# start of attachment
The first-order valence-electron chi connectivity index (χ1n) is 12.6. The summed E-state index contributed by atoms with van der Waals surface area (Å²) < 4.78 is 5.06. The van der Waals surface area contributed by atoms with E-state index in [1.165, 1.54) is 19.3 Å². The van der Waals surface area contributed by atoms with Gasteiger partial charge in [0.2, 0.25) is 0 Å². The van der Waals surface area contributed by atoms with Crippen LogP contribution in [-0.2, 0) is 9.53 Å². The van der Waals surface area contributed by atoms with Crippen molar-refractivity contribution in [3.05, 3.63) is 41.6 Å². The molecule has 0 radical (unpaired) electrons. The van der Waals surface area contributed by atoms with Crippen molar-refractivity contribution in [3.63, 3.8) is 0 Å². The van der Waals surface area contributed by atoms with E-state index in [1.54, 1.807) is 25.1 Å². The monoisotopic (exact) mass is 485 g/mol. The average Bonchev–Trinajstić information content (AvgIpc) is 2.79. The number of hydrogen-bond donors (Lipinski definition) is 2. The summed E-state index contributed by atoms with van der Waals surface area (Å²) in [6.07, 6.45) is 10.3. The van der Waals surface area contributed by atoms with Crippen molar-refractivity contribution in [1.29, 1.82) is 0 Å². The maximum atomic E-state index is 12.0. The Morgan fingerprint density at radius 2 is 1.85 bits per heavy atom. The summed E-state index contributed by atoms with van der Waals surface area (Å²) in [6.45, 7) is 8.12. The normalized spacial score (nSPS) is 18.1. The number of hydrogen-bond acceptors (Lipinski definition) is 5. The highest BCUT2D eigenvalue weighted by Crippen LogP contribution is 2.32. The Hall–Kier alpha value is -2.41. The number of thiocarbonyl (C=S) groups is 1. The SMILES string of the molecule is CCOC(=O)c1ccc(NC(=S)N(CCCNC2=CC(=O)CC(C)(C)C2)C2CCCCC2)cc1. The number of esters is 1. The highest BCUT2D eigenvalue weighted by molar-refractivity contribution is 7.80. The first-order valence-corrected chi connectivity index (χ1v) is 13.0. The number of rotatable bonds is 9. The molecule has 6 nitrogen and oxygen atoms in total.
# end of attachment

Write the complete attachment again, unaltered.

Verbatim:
The first-order valence-electron chi connectivity index (χ1n) is 12.6. The summed E-state index contributed by atoms with van der Waals surface area (Å²) < 4.78 is 5.06. The van der Waals surface area contributed by atoms with E-state index in [1.165, 1.54) is 19.3 Å². The van der Waals surface area contributed by atoms with Gasteiger partial charge in [0.2, 0.25) is 0 Å². The van der Waals surface area contributed by atoms with Crippen LogP contribution in [-0.2, 0) is 9.53 Å². The van der Waals surface area contributed by atoms with Crippen molar-refractivity contribution in [3.05, 3.63) is 41.6 Å². The molecule has 0 radical (unpaired) electrons. The van der Waals surface area contributed by atoms with Crippen molar-refractivity contribution in [3.63, 3.8) is 0 Å². The van der Waals surface area contributed by atoms with E-state index in [1.54, 1.807) is 25.1 Å². The monoisotopic (exact) mass is 485 g/mol. The average Bonchev–Trinajstić information content (AvgIpc) is 2.79. The number of hydrogen-bond donors (Lipinski definition) is 2. The summed E-state index contributed by atoms with van der Waals surface area (Å²) in [6.07, 6.45) is 10.3. The van der Waals surface area contributed by atoms with Crippen molar-refractivity contribution in [1.29, 1.82) is 0 Å². The maximum atomic E-state index is 12.0. The Morgan fingerprint density at radius 2 is 1.85 bits per heavy atom. The summed E-state index contributed by atoms with van der Waals surface area (Å²) in [6.45, 7) is 8.12. The normalized spacial score (nSPS) is 18.1. The number of hydrogen-bond acceptors (Lipinski definition) is 5. The highest BCUT2D eigenvalue weighted by Crippen LogP contribution is 2.32. The Hall–Kier alpha value is -2.41. The number of thiocarbonyl (C=S) groups is 1. The SMILES string of the molecule is CCOC(=O)c1ccc(NC(=S)N(CCCNC2=CC(=O)CC(C)(C)C2)C2CCCCC2)cc1. The number of esters is 1. The highest BCUT2D eigenvalue weighted by molar-refractivity contribution is 7.80. The first-order valence-corrected chi connectivity index (χ1v) is 13.0. The number of rotatable bonds is 9. The molecule has 6 nitrogen and oxygen atoms in total.